There are two basic ways to build scrapbooks, the traditional physical scrapbook and digital scrapbooks. Either way is fun and easy and will give you years of creative satisfaction, plus you’ll create your own family "Tapestry of History" that will live on telling your story - your family story.

Traditional Scrapbooking uses physical books, pages, scrapbooking paper and supplies, and embellishments for scrapbooking that must be replenished as you use them. This sounds expensive, but it’s not really, and the texture of a traditional scrapbook with real ornaments and embellishments is often preferable to digital ribbons and buttons and other decorations. Physical scrapbooking is definitely a real tactile experience that digital scrapbooking may not be able to give you. Scrapbooking kits can give you a "quick start" with complete packages of a scrapbook album, scrapbooking pages, design ideas and phrases, and informative and motivational instructions to get you going beautifully and quickly.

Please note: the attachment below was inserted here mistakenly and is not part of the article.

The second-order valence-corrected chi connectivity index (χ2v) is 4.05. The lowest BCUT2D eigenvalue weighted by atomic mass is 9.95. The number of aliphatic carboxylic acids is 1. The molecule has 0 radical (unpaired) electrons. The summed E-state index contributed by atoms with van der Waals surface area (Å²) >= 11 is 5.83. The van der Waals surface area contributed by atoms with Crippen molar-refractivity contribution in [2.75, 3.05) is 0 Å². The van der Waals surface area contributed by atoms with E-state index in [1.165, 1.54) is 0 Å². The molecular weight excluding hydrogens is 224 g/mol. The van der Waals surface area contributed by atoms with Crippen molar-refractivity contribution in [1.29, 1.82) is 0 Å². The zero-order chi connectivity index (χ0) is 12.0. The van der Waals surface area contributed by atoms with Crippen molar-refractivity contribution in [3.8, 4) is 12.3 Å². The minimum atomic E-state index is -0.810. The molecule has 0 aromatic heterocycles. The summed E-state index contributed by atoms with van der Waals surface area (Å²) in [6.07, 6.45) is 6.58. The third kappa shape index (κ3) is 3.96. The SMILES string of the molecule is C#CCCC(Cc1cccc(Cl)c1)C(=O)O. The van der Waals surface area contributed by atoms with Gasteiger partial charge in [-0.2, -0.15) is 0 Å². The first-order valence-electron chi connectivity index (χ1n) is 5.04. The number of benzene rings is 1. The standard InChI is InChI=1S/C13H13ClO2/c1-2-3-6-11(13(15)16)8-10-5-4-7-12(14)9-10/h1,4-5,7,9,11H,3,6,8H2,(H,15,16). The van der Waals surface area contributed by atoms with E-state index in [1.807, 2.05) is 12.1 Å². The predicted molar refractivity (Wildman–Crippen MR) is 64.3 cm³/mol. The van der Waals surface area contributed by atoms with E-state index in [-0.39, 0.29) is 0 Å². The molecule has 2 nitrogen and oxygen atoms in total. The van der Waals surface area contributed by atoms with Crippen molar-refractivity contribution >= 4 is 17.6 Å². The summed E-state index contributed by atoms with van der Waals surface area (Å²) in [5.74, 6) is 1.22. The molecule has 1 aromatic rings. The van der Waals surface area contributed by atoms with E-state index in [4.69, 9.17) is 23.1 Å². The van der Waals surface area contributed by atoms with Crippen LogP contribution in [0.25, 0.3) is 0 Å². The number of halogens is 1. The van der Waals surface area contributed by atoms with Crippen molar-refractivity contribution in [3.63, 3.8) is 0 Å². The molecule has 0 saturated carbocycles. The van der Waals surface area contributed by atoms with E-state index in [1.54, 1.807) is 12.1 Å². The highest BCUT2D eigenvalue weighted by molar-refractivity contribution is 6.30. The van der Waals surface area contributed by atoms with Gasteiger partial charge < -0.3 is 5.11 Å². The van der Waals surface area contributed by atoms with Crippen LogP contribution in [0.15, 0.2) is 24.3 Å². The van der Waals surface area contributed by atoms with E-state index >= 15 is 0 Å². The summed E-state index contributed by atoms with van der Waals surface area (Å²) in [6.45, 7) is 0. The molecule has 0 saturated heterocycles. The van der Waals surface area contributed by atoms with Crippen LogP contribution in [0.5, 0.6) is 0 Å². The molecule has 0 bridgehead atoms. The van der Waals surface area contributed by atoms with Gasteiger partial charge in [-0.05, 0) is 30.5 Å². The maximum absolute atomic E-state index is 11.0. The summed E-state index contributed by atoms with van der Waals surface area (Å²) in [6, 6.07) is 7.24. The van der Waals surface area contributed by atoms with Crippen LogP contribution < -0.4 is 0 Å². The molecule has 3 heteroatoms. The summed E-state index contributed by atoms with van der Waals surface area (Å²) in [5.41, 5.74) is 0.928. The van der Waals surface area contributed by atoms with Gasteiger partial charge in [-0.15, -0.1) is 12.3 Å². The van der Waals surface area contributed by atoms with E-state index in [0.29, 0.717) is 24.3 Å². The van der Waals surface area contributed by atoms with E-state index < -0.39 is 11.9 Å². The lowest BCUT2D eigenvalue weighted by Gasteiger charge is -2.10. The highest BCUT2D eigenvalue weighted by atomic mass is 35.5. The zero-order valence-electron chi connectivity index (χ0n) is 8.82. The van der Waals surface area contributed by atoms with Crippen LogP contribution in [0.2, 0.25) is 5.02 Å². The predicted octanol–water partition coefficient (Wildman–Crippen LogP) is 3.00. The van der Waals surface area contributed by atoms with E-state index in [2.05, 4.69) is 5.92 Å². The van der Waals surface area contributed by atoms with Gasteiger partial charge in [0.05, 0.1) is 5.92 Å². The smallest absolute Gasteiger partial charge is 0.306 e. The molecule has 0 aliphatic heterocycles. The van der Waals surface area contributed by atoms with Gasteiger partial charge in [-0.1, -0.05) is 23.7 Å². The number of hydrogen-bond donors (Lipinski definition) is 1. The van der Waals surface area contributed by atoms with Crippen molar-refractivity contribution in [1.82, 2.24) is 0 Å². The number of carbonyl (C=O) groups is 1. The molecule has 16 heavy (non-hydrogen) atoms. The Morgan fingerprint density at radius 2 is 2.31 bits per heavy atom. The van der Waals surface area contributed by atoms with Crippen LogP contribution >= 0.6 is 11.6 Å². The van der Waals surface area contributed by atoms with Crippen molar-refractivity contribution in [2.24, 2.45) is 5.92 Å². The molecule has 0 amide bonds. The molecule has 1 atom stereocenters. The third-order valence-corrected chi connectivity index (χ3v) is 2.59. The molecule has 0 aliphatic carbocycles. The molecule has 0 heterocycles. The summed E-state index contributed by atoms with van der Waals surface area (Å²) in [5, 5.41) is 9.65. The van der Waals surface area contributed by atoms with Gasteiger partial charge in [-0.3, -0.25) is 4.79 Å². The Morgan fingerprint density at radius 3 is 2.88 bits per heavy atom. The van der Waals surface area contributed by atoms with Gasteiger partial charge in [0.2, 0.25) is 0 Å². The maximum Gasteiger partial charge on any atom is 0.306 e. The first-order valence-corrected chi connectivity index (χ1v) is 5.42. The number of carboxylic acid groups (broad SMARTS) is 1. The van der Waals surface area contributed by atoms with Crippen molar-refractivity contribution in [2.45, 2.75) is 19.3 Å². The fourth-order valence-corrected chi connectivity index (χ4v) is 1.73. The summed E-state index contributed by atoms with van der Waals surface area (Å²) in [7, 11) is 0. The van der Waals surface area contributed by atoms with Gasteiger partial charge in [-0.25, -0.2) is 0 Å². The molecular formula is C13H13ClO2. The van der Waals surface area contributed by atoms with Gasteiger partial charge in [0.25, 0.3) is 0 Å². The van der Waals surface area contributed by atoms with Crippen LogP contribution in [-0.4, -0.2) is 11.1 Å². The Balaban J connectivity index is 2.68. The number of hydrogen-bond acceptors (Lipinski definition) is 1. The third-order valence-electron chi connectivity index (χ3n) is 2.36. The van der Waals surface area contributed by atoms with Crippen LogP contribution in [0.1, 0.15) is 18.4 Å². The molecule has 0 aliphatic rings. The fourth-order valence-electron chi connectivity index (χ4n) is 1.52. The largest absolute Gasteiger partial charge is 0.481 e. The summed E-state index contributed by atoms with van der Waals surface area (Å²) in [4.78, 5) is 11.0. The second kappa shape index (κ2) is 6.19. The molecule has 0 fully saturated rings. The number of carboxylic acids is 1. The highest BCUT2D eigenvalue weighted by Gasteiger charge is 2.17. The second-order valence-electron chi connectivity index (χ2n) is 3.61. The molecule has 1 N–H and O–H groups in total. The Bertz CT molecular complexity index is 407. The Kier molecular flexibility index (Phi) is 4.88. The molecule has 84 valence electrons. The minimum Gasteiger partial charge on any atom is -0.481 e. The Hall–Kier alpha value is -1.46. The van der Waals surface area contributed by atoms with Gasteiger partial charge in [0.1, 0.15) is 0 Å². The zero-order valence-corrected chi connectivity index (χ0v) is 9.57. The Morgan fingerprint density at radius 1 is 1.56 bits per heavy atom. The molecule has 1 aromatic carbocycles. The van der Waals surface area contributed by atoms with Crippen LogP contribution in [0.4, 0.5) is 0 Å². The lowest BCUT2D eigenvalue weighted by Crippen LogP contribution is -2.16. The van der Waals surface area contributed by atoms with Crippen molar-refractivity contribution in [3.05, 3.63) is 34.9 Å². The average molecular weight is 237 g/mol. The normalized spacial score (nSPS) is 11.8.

When you move to Digital Scrapbooking, you use "reusable" digital components, digital scrapbooking paper, type, buttons, etc. to complete your digital scrapbook. Once you start with digital scrapbooking kits, you assemble pages right on your computer screen. You can use one digital photograph or electronic embellishment many times - whereas with a physical photo print, if you want to use the same image again, you must purchase another print, and if you use a graduation or theater program, sports ticket, or other one of a kind element ... you only have one. Some digital scrapbooking is online scrapbooking.